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Can Newton's Third Law Of Motion Be Violated? 
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#1
Oct1011, 10:29 AM

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I have read in several books and also in this site that the Newton's Third Law does not hold true for "Action at a distance". Specifically, in the case of Electrodynamics.
Can someone explain to me, what actually happens in the case of electromagnetism? I've read that the actionreaction forces are not collinear that is 'weak form of third law'. What exactly does this mean? Early this year, due to lapse of my brain functioning, I committed a serious mistake of neglecting the third law for my Google Science Fair project. Take a look: https://sites.google.com/site/levitationp2wreduction/ You'll understand how flawed the idea is (and maybe have some pity on my foolishness?) Though, deep inside, I still hope that the third law gets violated so that my idea works. 


#2
Oct1011, 03:31 PM

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Newton's third law does hold true for action at a distance in Newtonian mechanics, as in the Newtonian gravitational field. If the sun exerts a force on you now, you exert the same force on it now (not 8 minutes later). In Newtonian mechanics, conservation of momentum is derived from the third law.
However, in special relativity, we expect there to be an upper speed limit to the interactions between particles. Thus the force between two charges at a distance is described as being mediated by an electromagnetic field, with changes propagating at the speed of light. We'd like there still to be "Newton's third law" locally, like "the charge exerts a force in the field", and "the field exerts a force on the charge". However, it is difficult to say what "the charge exerts a force in the field" means. Instead, it is easier to assign momentum to the field, and to say that momentum is conserved. Thus in special relativity, one takes conservation of momentum as primary, not derived, preserving the spirit, but not the letter of the third law.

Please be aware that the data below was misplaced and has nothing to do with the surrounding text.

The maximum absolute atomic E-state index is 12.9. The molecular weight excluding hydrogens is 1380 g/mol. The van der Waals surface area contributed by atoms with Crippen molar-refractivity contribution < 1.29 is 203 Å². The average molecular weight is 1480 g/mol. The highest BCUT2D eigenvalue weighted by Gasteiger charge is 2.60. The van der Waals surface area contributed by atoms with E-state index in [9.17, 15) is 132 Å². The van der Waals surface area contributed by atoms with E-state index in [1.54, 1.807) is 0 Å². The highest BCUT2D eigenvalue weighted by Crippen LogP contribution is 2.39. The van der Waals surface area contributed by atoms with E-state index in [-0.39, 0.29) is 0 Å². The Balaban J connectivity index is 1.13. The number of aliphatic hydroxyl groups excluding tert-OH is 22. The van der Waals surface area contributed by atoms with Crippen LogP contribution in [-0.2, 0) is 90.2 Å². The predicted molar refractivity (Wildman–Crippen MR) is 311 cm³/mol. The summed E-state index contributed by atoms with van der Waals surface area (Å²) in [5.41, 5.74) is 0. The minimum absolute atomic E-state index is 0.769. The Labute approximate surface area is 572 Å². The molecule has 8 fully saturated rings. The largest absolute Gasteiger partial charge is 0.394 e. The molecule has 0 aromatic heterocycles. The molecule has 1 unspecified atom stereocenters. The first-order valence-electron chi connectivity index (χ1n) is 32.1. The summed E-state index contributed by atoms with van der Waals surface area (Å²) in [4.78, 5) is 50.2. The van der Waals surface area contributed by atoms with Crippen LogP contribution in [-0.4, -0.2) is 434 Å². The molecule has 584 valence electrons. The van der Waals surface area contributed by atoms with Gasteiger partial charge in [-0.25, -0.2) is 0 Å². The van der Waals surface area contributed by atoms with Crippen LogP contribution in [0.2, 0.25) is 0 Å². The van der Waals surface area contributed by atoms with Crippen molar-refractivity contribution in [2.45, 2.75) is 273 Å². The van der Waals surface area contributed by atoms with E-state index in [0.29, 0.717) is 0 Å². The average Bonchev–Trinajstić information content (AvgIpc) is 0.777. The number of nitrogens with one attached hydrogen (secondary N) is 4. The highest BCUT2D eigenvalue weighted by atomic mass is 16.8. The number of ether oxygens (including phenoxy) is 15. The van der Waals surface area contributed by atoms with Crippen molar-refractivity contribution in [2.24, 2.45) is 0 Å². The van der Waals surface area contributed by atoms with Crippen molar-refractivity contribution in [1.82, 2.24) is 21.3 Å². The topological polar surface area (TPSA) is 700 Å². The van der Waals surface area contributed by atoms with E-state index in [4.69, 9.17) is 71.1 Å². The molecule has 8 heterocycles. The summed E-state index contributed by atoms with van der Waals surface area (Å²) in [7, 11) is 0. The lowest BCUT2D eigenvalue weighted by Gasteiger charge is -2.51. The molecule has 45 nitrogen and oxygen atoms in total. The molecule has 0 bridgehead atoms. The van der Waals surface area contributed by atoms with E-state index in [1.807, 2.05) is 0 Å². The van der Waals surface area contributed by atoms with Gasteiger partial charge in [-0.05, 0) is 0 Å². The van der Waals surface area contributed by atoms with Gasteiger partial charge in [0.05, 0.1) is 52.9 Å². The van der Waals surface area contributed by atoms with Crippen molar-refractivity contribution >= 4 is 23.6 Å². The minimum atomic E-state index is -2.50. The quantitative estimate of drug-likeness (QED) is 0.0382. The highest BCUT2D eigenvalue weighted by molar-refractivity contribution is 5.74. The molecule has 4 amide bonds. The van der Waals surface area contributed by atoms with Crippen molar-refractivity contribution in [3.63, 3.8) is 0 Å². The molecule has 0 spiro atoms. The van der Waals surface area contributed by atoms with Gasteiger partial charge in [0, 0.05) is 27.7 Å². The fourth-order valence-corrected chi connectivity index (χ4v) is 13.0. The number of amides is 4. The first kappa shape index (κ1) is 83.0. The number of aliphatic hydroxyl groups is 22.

#3
Oct1011, 04:31 PM

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#4
Oct1111, 09:38 AM

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Can Newton's Third Law Of Motion Be Violated?
I was fairly sure that Newton's Third Law always held true, never hearing of it not holding true. In electromagnetic things, it's fairly simple. Think of it this way:
Particle A has a charge of +1C. Particle B has a charge of +2C. The force is given by [tex]F = \frac{kQ_{1}Q_{2}}{r^{2}}[/tex] This force acts identically upon both particles, hence Newton's Third Law holds. 


#5
Oct1111, 10:06 AM

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Newton's Third Law can fail in a number of cases:
In more advanced physics, it is the conservation laws that reign supreme. Newton's third law derives from the conservation laws with the assumption that forces act in pairs, act instantaneously, and act along the line connecting particle pairs. Drop those assumptions and you have to drop Newton's third law. You do not have to drop the conservation laws, however. In even higher level physics, the conservation laws themselves can be derived from the very nature of space and time. 


#6
Oct1111, 10:10 AM

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